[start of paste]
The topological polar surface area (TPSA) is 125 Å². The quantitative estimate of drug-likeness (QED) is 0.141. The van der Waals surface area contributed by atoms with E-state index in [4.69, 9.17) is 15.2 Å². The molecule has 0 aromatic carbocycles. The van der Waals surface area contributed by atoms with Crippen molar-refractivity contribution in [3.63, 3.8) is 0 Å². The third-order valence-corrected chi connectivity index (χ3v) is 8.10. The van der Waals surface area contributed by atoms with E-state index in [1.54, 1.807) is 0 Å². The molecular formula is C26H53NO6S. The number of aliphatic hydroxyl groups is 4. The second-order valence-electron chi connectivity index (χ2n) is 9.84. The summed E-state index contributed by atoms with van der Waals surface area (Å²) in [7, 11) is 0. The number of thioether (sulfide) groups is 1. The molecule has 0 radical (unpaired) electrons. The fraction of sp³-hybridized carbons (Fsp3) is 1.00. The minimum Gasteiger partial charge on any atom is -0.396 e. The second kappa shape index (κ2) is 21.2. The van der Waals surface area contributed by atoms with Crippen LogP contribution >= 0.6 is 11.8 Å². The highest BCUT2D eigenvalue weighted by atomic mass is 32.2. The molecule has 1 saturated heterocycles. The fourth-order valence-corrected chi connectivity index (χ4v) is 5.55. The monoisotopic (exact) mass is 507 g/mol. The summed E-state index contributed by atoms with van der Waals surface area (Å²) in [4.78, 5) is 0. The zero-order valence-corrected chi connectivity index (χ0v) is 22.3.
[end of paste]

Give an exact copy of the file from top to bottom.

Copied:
The topological polar surface area (TPSA) is 125 Å². The quantitative estimate of drug-likeness (QED) is 0.141. The van der Waals surface area contributed by atoms with E-state index in [4.69, 9.17) is 15.2 Å². The molecule has 0 aromatic carbocycles. The van der Waals surface area contributed by atoms with Crippen molar-refractivity contribution in [3.63, 3.8) is 0 Å². The third-order valence-corrected chi connectivity index (χ3v) is 8.10. The van der Waals surface area contributed by atoms with E-state index in [1.54, 1.807) is 0 Å². The molecular formula is C26H53NO6S. The number of aliphatic hydroxyl groups is 4. The second-order valence-electron chi connectivity index (χ2n) is 9.84. The summed E-state index contributed by atoms with van der Waals surface area (Å²) in [7, 11) is 0. The number of thioether (sulfide) groups is 1. The molecule has 0 radical (unpaired) electrons. The fraction of sp³-hybridized carbons (Fsp3) is 1.00. The minimum Gasteiger partial charge on any atom is -0.396 e. The second kappa shape index (κ2) is 21.2. The van der Waals surface area contributed by atoms with Crippen LogP contribution >= 0.6 is 11.8 Å². The highest BCUT2D eigenvalue weighted by atomic mass is 32.2. The molecule has 1 saturated heterocycles. The fourth-order valence-corrected chi connectivity index (χ4v) is 5.55. The monoisotopic (exact) mass is 507 g/mol. The summed E-state index contributed by atoms with van der Waals surface area (Å²) in [4.78, 5) is 0. The zero-order valence-corrected chi connectivity index (χ0v) is 22.3.